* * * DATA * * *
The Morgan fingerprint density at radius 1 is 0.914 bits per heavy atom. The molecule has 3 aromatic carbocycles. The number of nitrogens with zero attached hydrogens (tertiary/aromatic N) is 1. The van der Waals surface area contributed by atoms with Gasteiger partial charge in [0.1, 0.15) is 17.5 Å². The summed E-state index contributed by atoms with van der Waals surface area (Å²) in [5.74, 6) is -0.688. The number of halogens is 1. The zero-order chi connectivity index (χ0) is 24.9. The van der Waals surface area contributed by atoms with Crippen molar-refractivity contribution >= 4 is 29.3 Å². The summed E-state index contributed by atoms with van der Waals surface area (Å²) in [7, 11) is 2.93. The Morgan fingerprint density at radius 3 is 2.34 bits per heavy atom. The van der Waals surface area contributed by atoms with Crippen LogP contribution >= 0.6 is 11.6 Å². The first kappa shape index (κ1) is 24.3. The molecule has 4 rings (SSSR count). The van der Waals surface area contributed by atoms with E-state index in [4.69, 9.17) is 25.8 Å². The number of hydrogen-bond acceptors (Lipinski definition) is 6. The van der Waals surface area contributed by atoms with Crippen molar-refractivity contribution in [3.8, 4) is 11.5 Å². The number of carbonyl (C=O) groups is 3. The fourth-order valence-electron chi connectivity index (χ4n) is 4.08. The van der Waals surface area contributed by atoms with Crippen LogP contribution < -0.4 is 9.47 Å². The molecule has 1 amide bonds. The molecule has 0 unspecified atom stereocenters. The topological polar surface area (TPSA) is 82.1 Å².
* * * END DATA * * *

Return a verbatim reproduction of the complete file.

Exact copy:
The Morgan fingerprint density at radius 1 is 0.914 bits per heavy atom. The molecule has 3 aromatic carbocycles. The number of nitrogens with zero attached hydrogens (tertiary/aromatic N) is 1. The van der Waals surface area contributed by atoms with Gasteiger partial charge in [0.1, 0.15) is 17.5 Å². The summed E-state index contributed by atoms with van der Waals surface area (Å²) in [5.74, 6) is -0.688. The number of halogens is 1. The zero-order chi connectivity index (χ0) is 24.9. The van der Waals surface area contributed by atoms with Crippen molar-refractivity contribution >= 4 is 29.3 Å². The summed E-state index contributed by atoms with van der Waals surface area (Å²) in [7, 11) is 2.93. The Morgan fingerprint density at radius 3 is 2.34 bits per heavy atom. The van der Waals surface area contributed by atoms with Crippen LogP contribution >= 0.6 is 11.6 Å². The first kappa shape index (κ1) is 24.3. The molecule has 4 rings (SSSR count). The van der Waals surface area contributed by atoms with E-state index in [4.69, 9.17) is 25.8 Å². The number of hydrogen-bond acceptors (Lipinski definition) is 6. The van der Waals surface area contributed by atoms with Crippen molar-refractivity contribution in [3.8, 4) is 11.5 Å². The number of carbonyl (C=O) groups is 3. The fourth-order valence-electron chi connectivity index (χ4n) is 4.08. The van der Waals surface area contributed by atoms with Crippen LogP contribution < -0.4 is 9.47 Å². The molecule has 1 amide bonds. The molecule has 0 unspecified atom stereocenters. The topological polar surface area (TPSA) is 82.1 Å².